The power means 26 further includes fluid pump means for providing hydraulic fluid, under pressure, to the rotary actuator 58. The fluid pump means comprises a pump 76 and a motor 78 for driving the pump. The rotary actuator 58, the pump 76, and the motor 78 may all be secured to the bottom wall 14 of the compactor assembly 10 by means of an anchor plate 80. Suitable bolts (not shown) extend between the individual elements and the anchor plate 80 to hold the elements in place. Included in the power means 26 is control means, generally shown at 82 in FIG. 8, for controlling the movement of the compactor plate means 24. The control means 82, shown in schematic in FIG. 8, is a suitable hydraulic control system for operating the compactor assembly 10. It is noted, however, that various other control systems may be designed which provide comparable results once the intended functions of the control means 82 is recognized. The specific arrangement of the control means 82 is, therefore, intended to be exemplary only and the invention is not limited to the specific details thereof.

Appropriate electronic circuitry is provided for cooperation with the control means for operating the compactor assembly 10. Generally, the electronic circuitry includes a main "on" switch for initially activating the motor 78 and pump 76. A sequencing device is also provided which automatically reverses the direction of motion of the compactor plate means 24 after it has completed its compacting function to return it to the retracted position and also automatically shuts the power off when the compactor plate means 24 reaches the retracted position. The design of such a sequencing device is well within the capability of the skilled technician and, therefore, the specific details thereof need not be shown due to the many possible alternatives. Suffice it to say that the specific electronic circuitry is not critical to the operation of the compactor assembly and that the following description is made for the purpose of setting forth the best mode of operation presently known.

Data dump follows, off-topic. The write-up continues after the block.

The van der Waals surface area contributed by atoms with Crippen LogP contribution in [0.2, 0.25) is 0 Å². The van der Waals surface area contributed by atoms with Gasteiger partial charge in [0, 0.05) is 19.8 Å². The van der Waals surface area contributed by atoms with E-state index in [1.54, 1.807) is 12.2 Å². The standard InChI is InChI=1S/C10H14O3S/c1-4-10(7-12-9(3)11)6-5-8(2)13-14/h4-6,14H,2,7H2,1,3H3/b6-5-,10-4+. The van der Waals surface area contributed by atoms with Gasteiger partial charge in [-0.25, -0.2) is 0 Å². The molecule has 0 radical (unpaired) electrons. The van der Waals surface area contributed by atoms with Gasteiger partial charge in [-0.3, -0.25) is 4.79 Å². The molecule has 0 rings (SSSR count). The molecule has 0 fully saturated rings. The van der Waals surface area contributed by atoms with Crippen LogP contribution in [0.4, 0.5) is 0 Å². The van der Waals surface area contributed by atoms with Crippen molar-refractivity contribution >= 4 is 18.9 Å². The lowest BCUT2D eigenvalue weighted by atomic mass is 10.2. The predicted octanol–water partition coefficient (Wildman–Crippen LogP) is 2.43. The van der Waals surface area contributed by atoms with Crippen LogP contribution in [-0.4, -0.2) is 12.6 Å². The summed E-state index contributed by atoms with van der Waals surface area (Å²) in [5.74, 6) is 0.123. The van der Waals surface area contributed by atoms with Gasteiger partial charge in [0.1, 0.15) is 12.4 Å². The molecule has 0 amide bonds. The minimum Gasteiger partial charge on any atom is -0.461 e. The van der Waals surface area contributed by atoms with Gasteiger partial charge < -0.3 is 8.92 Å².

The control means 82 includes a hydraulic fluid reservoir 84 which is connected to the pump 76 through a line 86. Hydraulic fluid, under pressure, passes from the pump 76 through a main supply line 88 which divides into two branches 90 and 92. Fluid flow through the branches 90 and 92 is controlled by means of a rotary valve 94. In other words, the position of the rotary valve 94 determines whether fluid will be permitted to pass from branch 92 to branch 92a to supply hydraulic fluid to the left side of the rotary actuator 58 or from branch 90 to branch 90a to supply fluid to the right side of the rotary actuator 58. Another rotary valve 96 is provided for controlling the flow of hydraulic fluid away from the rotary actuator 58 to a main return line 98 which returns the hydraulic fluid to the reservoir 84. To accommodate return flow, both of the branches 92a and 90a include return lines 100 and 102, respectively, which are connected to the second rotary valve 96.

By way of example, when the rotary valves 94 and 96, which act in unison, are in the positions shown in FIG. 8, hydraulic fluid is conducted through the main supply line 88, branch 92, rotary valve 94, and branch 92a to the left side of the rotary actuator 58. The pressure of the hydraulic fluid forces the vane 62 and the shaft 60 to rotate in a counterclockwise direction. Counterclockwise motion of the shaft 60 tends to move the compaction plate means 24 in a direction from the retracted position through the compacting region. Hydraulic fluid on the right side of the rotary actuator 58 escapes through branch 90a, line 102, rotary valve 96, and main return line 98 to the reservoir 84. Reversing the rotary valves 94 and 96 causes hydraulic fluid to flow through branch 90, rotary valve 94, and branch 90a to the right side of the rotary actuator 58, thereby causing the vane 62 and the shaft 60 to rotate in a clockwise direction. Clockwise rotation of the shaft 60 tends to move the compactor plate means 24 from the compacting region to the retracted position. Hydraulic fluid escapes from the left side of the rotary actuator through branch 92a, line 100, rotary valve 96, and main return line 98 to the reservoir 84.